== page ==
What Are Virtual Communities?

According to scholars Koh and Kim (2001), “virtual communities can be dichotomized as online originated and offline originated” (p.407). In defining virtual communities, it is important that we understand the term ‘virtual’ first. Ridings and Gefen (2004) define the term virtual as meaning “the primary interaction is electronic or enabled by technology” (p. 3). Using this definition of virtual, researcher Anita Blanchard (2008) states, “the term virtual community is used to refer to many different forms of computer-mediated communication (CMC) groups” (p. 101). Introducing the element of similarity in terms of interests, authors Gupta and Kim (2004) define virtual communities as “places on the web where people can find and then electronically “talk” to others with similar interests” (p. 2679). With a more sophisticated definition, Bogazzi and Dholaki (2002) view virtual communities as “mediated social spaces in the digital environment that allow groups to form and be sustained primarily through ongoing communication processes” (p. 103). Honing in on the fluidity of virtual communities, van Dijk (1997) suggests that the best definition of the concept virtual in this context is: “the ongoing liberation of the restrains of space and time in human communication” (p. 39). Lastly, Gupta and Kim (2004) provide an all-encompassing definition of virtual communities when they suggest that “virtual communities can be basically defined as the groups of like-minded strangers who interact predominantly in cyberspace to form relationships, share knowledge, have fun or engage in economic transactions” (p. 2681). Given the work of these scholars, we can define virtual communities as groups of members with shared interests who meet through the use of computer mediated communication in an effort to communicate without spatial and temporal restrictions.

Members of Virtual Communities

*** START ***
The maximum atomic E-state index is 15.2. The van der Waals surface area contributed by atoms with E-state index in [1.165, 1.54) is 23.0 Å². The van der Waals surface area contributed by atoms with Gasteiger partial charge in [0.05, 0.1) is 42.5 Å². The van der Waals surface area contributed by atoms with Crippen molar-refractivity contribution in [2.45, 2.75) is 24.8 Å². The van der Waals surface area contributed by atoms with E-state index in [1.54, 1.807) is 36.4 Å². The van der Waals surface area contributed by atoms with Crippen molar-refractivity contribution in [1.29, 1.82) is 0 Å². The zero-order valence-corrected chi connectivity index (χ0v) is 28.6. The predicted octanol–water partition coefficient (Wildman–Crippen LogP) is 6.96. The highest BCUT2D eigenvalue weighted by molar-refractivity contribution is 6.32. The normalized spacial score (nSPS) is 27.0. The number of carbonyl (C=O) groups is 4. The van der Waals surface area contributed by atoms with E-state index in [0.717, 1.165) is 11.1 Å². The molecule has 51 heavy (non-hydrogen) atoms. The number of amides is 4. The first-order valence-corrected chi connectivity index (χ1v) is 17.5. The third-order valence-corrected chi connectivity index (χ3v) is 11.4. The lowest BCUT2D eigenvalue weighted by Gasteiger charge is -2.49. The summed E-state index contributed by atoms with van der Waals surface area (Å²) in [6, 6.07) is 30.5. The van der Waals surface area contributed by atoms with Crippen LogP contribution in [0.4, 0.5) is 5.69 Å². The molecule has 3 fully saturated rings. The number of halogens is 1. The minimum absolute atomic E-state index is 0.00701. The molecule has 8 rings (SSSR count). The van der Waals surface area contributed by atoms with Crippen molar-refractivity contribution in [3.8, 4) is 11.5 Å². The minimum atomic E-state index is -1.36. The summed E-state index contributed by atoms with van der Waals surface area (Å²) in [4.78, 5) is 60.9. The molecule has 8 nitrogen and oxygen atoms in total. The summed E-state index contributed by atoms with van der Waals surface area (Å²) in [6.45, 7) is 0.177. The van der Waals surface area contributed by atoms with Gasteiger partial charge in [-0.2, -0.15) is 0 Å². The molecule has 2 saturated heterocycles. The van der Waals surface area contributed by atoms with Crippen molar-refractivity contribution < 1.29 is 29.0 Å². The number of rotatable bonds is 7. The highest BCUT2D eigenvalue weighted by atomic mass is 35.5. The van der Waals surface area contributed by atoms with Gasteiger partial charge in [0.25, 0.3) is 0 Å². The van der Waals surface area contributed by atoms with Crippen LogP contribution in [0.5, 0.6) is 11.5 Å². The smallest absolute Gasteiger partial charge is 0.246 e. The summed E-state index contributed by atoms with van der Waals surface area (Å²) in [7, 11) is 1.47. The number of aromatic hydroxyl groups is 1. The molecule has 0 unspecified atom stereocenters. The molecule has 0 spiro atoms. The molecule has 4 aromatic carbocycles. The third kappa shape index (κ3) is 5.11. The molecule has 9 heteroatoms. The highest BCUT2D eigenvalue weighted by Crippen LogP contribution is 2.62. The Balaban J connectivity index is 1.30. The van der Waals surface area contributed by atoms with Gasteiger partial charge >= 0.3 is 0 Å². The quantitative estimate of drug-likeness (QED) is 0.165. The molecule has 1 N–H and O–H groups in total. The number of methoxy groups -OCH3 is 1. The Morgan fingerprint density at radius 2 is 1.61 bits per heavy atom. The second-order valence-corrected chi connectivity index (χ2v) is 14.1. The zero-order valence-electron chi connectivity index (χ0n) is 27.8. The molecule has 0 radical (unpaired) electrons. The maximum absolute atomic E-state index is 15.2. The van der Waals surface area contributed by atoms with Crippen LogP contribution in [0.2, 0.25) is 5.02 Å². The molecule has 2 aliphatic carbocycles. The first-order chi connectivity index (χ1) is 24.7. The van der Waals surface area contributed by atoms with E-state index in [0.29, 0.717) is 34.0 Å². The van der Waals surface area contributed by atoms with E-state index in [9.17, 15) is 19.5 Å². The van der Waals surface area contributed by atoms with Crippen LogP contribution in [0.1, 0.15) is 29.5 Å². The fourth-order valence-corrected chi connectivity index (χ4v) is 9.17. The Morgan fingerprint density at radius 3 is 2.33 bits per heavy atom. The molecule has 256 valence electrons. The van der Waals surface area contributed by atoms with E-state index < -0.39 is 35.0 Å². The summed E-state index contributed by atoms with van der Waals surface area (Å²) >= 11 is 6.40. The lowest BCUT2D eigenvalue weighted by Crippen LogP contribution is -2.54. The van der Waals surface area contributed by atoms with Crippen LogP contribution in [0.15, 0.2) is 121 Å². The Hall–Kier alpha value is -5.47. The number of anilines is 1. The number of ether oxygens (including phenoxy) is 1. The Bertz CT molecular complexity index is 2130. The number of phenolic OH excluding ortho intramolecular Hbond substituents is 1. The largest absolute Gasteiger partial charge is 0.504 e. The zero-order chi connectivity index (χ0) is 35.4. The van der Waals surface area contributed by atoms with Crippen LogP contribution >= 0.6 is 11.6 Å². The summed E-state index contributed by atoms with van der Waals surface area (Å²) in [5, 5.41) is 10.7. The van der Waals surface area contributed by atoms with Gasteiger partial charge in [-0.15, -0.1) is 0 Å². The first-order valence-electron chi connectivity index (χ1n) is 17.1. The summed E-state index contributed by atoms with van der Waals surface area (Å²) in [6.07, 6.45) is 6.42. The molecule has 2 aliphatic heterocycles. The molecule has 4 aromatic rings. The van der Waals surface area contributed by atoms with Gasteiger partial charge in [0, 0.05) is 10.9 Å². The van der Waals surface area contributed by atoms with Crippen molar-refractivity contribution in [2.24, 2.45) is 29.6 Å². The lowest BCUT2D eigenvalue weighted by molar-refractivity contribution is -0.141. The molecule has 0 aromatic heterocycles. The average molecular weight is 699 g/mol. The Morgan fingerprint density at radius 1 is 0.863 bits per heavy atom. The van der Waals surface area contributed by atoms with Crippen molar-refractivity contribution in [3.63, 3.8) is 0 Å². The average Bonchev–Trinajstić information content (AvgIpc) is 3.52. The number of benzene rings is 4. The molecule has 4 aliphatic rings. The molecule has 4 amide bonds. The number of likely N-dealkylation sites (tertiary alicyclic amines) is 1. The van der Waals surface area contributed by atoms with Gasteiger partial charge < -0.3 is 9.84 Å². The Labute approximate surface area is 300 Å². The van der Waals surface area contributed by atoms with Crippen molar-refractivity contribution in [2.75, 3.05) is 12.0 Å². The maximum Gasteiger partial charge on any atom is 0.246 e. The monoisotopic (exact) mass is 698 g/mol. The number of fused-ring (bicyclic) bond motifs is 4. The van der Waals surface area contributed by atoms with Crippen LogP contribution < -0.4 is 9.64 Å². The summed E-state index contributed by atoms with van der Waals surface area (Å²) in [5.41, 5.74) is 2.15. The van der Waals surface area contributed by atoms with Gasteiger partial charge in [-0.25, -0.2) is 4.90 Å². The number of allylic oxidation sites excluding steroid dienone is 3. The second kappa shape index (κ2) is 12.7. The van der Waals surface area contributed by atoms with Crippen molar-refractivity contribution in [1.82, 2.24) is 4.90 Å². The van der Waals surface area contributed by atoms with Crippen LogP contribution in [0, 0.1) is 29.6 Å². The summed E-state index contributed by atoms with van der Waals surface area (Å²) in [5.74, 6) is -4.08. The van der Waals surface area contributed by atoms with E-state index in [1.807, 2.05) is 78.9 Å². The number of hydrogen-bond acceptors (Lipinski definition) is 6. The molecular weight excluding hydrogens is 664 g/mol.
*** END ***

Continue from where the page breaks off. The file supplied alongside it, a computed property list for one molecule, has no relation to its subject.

In his book The Virtual Community: Homesteading on the Electronic Frontier, Howard Rheingold (1994) describes the essence of virtual communities: “people in virtual communities use words as screens to exchange pleasantries and argue, engage in intellectual discourse, conduct commerce, exchange knowledge, share emotional support, make plans, brainstorm, gossip, feud, fall in love, find friends and lose them, play games, flirt, create a little high art, and a lot of idle talk”  (p. xvii). With a clear conceptualization of virtual communities, one may wonder why people decide to join virtual communities.

Ridings and Gefen (2004) suggest that people join virtual communities for social support, friendship, and recreational purposes (Ridings & Gefen, “Virtual Community Attraction: Why People Hang Out Online”).  Bogozzi and Dholaki (2002) indicate that membership in virtual communities are voluntary. They write, “membership, frequency, and extent of participation in virtual communities is driven by volitional choice, and may be terminated by the member relatively effortlessly” (p. 103). Associate Professor Sunanda Sangwan (2005) identifies three constructs of virtual community membership, “functional needs fulfillment of required uses by quality of content; emotive needs fulfillment and acceptance of relationship building through interaction and communication in virtual environment; and contextual needs that relate to individual user specific expectations and experiences beyond and other than functional and emotive needs” (p. 2). Assessing the reasoning for joining these communities, Sangwan (2005) posits that the motivation for members of virtual communities include: “spatial convenience of information gathering and sharing, reducing time in receiving information by choice, increased pleasure by ownership of actions and improved decision making, and being part of a larger knowledgeable community” (p. 4).